To prep for National November Writing Month (NaNoWriMo) this year, I’ve decided to reread the books and stories that make me feel compelled to write. We’ll see how many I get through before the end of November, but the first book on my list was Ray Bradbury’s Zen in the Art of Writing.
Zen in the Art of Writing: Essays on Creativity was the first writing advice book I picked up and devoured several years ago. I always enjoy reading Bradbury’s conversational, poetic prose, and the book isn’t terribly long, either—fewer than 200 pages. Zen in the Art of Writing is a compilation of essays and poems Bradbury wrote about writing, which makes the book easy to break down into short bursts of reading. The essays were all published between 1960 and 1990, and although some references in them feel dated (like windows into history), the core messages about how to motivate yourself and stay motivated all still feel incredibly relevant.
I’d recommend Zen in the Art of Writing to anyone who 1) is looking for an accessible book on how to write that can be picked up and put down readily and 2) finds the quotes I’ve cited below inspiring.
Some of my favorite quotes from Zen in the Art of Writing:
“And what, you ask does writing teach us? First and foremost, it reminds us that we are alive and that it is a gift and a privilege, not a right. […] So while our art cannot, as we wish it could, save us from wars, privation, envy, greed, old age, or death, it can revitalize us amidst it all. Secondly, writing is survival. Any art, any good work, of course, is that. Not to write, for many of us, is to die.” – p. xii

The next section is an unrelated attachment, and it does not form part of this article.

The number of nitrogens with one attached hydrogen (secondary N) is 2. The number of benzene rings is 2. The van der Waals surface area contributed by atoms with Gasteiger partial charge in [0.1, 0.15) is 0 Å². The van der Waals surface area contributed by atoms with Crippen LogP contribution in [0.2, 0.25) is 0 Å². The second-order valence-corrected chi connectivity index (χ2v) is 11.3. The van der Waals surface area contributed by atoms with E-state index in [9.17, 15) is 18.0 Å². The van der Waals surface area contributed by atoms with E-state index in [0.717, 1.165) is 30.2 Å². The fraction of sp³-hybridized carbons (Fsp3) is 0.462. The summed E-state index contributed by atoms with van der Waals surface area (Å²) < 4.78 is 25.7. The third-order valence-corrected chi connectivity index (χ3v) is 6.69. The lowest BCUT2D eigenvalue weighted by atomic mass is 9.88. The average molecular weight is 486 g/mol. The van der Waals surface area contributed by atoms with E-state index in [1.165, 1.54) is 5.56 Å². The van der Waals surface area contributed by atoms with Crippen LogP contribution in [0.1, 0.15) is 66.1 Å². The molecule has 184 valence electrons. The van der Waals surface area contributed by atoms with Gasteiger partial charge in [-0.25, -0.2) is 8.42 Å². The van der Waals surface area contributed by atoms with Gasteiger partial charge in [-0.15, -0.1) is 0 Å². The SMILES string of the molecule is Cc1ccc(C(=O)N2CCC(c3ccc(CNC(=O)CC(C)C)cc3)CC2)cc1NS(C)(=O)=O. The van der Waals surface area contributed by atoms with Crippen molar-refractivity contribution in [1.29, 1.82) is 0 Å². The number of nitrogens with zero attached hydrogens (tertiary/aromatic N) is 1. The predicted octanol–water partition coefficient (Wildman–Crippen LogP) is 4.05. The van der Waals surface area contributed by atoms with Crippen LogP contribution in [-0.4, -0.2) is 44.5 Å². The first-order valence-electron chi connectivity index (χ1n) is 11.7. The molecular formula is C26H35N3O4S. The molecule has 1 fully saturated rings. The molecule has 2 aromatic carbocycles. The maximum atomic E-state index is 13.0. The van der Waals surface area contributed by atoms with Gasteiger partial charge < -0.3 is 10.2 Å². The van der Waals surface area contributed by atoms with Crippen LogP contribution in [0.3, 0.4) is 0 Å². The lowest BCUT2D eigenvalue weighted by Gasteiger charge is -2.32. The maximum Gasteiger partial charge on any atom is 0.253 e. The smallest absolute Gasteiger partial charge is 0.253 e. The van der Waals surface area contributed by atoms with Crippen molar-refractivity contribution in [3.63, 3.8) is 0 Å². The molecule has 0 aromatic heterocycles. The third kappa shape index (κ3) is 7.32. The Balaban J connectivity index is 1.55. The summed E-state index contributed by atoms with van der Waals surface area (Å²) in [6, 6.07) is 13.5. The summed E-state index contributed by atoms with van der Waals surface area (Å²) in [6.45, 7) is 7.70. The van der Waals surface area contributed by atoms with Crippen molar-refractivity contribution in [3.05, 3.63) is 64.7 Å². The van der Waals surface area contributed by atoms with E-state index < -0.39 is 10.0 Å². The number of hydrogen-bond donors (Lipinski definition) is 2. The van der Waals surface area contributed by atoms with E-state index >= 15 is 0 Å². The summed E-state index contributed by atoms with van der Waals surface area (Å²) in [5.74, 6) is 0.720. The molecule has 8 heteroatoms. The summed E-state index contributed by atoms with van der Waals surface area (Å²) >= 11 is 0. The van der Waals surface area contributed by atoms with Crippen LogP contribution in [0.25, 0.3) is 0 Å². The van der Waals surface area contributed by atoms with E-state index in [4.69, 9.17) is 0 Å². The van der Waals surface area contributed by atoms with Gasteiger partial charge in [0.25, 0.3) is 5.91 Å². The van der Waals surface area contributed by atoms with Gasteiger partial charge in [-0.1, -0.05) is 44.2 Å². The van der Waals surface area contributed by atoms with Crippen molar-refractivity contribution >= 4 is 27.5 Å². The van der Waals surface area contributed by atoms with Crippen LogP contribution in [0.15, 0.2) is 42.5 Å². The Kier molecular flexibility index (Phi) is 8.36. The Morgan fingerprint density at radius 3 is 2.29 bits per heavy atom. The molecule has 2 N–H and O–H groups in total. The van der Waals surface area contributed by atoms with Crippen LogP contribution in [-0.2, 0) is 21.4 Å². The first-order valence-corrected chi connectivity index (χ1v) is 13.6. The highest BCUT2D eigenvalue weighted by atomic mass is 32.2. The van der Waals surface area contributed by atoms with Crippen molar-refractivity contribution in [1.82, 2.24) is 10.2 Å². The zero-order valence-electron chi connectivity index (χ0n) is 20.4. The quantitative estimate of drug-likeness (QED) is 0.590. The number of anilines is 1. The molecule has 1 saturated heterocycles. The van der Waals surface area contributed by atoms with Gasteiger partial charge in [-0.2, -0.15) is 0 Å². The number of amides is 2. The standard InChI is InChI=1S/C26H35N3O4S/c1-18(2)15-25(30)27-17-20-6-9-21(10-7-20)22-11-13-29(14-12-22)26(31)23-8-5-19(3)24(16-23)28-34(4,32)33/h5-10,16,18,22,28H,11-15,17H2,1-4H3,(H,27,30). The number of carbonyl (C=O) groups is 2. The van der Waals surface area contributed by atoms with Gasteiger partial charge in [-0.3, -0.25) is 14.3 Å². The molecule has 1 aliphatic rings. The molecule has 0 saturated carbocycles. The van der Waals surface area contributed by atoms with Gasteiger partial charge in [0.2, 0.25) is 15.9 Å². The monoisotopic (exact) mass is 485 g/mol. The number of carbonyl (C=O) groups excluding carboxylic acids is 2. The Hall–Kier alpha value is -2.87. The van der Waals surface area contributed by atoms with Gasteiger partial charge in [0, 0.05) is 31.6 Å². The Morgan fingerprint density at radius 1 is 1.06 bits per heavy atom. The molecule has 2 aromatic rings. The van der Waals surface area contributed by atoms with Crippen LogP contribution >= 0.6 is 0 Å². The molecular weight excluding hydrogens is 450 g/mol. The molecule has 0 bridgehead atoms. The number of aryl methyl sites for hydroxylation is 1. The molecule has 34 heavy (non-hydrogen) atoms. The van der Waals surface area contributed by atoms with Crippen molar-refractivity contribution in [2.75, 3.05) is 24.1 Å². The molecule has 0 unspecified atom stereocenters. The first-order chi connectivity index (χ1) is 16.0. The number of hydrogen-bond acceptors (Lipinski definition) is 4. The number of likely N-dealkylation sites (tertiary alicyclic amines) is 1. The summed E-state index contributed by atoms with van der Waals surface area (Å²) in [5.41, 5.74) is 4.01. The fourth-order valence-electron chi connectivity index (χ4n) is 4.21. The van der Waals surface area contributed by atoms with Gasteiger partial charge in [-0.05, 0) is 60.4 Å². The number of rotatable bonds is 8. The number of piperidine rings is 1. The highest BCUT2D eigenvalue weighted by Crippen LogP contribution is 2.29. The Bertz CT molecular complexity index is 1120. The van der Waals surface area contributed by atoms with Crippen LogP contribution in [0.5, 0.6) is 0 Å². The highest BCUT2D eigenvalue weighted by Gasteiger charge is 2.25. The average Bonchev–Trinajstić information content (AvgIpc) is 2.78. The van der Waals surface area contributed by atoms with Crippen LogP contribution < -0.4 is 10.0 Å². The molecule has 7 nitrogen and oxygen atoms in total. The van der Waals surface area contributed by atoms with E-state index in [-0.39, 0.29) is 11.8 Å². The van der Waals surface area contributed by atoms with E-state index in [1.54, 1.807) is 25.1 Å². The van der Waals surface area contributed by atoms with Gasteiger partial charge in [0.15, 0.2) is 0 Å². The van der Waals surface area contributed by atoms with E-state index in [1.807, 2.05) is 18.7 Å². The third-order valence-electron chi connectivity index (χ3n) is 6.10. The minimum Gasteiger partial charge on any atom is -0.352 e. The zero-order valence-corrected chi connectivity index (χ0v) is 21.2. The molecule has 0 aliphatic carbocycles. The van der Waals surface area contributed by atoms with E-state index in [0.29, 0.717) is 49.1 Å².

“[…] what would happen is that the world would catch up with and try to sicken you. If you did not write every day, the poisons would accumulate and you would begin to die, or act crazy, or both. You must stay drunk on writing so reality cannot destroy you.” – p. xiii
“Every morning I jump out of bed and step on a landmine. The landmine is me. After the explosion, I spend the rest of the day putting the pieces together. Now, it’s your turn. Jump!” – p. xv
“Be certain of this: When honest love speaks, when true admiration begins, when excitement rises, when hate curls like smoke, you need never doubt that creativity will stay with you for a lifetime.” – p. 43
“What is the greatest reward a writer can have? Isn’t it that day when someone rushes up to you, his face bursting with honesty, his eyes afire with admiration and cries, ‘That new story of yours was fine, really wonderful!’ Then and only then is writing worthwhile.” – p. 142
“The time will come when your characters will write your stories for you, when your emotions, free of literary cant and commercial bias, will blast the page and tell the truth.” – p. 152